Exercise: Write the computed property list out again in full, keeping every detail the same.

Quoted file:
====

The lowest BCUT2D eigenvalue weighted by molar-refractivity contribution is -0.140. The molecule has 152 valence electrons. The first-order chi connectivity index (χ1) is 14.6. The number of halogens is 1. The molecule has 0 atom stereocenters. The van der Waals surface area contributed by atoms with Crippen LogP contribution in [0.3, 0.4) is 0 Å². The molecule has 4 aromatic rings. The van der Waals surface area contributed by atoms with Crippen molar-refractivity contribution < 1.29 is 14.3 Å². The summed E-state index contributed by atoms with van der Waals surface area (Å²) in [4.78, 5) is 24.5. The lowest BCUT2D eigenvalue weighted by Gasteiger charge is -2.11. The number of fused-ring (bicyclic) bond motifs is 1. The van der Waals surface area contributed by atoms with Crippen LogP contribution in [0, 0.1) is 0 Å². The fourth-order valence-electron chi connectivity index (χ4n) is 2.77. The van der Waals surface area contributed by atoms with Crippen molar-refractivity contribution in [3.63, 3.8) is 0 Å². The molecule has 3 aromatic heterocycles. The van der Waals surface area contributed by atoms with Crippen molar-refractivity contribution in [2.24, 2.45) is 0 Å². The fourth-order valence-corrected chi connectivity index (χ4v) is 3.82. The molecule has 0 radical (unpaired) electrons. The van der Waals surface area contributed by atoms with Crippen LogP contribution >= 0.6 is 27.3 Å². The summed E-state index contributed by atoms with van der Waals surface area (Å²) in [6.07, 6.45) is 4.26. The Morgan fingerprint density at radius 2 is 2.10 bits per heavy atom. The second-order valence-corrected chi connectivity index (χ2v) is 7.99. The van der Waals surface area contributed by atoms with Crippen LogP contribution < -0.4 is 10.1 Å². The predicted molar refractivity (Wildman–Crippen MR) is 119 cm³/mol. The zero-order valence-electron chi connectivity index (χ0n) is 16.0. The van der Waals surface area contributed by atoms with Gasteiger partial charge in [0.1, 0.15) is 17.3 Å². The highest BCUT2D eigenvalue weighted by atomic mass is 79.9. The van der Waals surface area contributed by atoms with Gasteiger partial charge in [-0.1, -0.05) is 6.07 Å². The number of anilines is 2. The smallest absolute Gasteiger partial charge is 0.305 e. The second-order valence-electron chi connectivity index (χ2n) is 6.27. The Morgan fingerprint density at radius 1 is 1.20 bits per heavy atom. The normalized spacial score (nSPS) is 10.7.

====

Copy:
The lowest BCUT2D eigenvalue weighted by molar-refractivity contribution is -0.140. The molecule has 152 valence electrons. The first-order chi connectivity index (χ1) is 14.6. The number of halogens is 1. The molecule has 0 atom stereocenters. The van der Waals surface area contributed by atoms with Crippen LogP contribution in [0.3, 0.4) is 0 Å². The molecule has 4 aromatic rings. The van der Waals surface area contributed by atoms with Crippen molar-refractivity contribution < 1.29 is 14.3 Å². The summed E-state index contributed by atoms with van der Waals surface area (Å²) in [4.78, 5) is 24.5. The lowest BCUT2D eigenvalue weighted by Gasteiger charge is -2.11. The number of fused-ring (bicyclic) bond motifs is 1. The van der Waals surface area contributed by atoms with Crippen LogP contribution in [0, 0.1) is 0 Å². The fourth-order valence-electron chi connectivity index (χ4n) is 2.77. The van der Waals surface area contributed by atoms with Crippen molar-refractivity contribution in [3.63, 3.8) is 0 Å². The molecule has 3 aromatic heterocycles. The van der Waals surface area contributed by atoms with Crippen molar-refractivity contribution in [2.24, 2.45) is 0 Å². The fourth-order valence-corrected chi connectivity index (χ4v) is 3.82. The molecule has 0 radical (unpaired) electrons. The van der Waals surface area contributed by atoms with Crippen LogP contribution >= 0.6 is 27.3 Å². The summed E-state index contributed by atoms with van der Waals surface area (Å²) in [6.07, 6.45) is 4.26. The Morgan fingerprint density at radius 2 is 2.10 bits per heavy atom. The second-order valence-corrected chi connectivity index (χ2v) is 7.99. The van der Waals surface area contributed by atoms with Crippen LogP contribution < -0.4 is 10.1 Å². The predicted molar refractivity (Wildman–Crippen MR) is 119 cm³/mol. The zero-order valence-electron chi connectivity index (χ0n) is 16.0. The van der Waals surface area contributed by atoms with Gasteiger partial charge in [0.1, 0.15) is 17.3 Å². The highest BCUT2D eigenvalue weighted by atomic mass is 79.9. The van der Waals surface area contributed by atoms with Gasteiger partial charge in [-0.1, -0.05) is 6.07 Å². The number of anilines is 2. The smallest absolute Gasteiger partial charge is 0.305 e. The second-order valence-electron chi connectivity index (χ2n) is 6.27. The Morgan fingerprint density at radius 1 is 1.20 bits per heavy atom. The normalized spacial score (nSPS) is 10.7.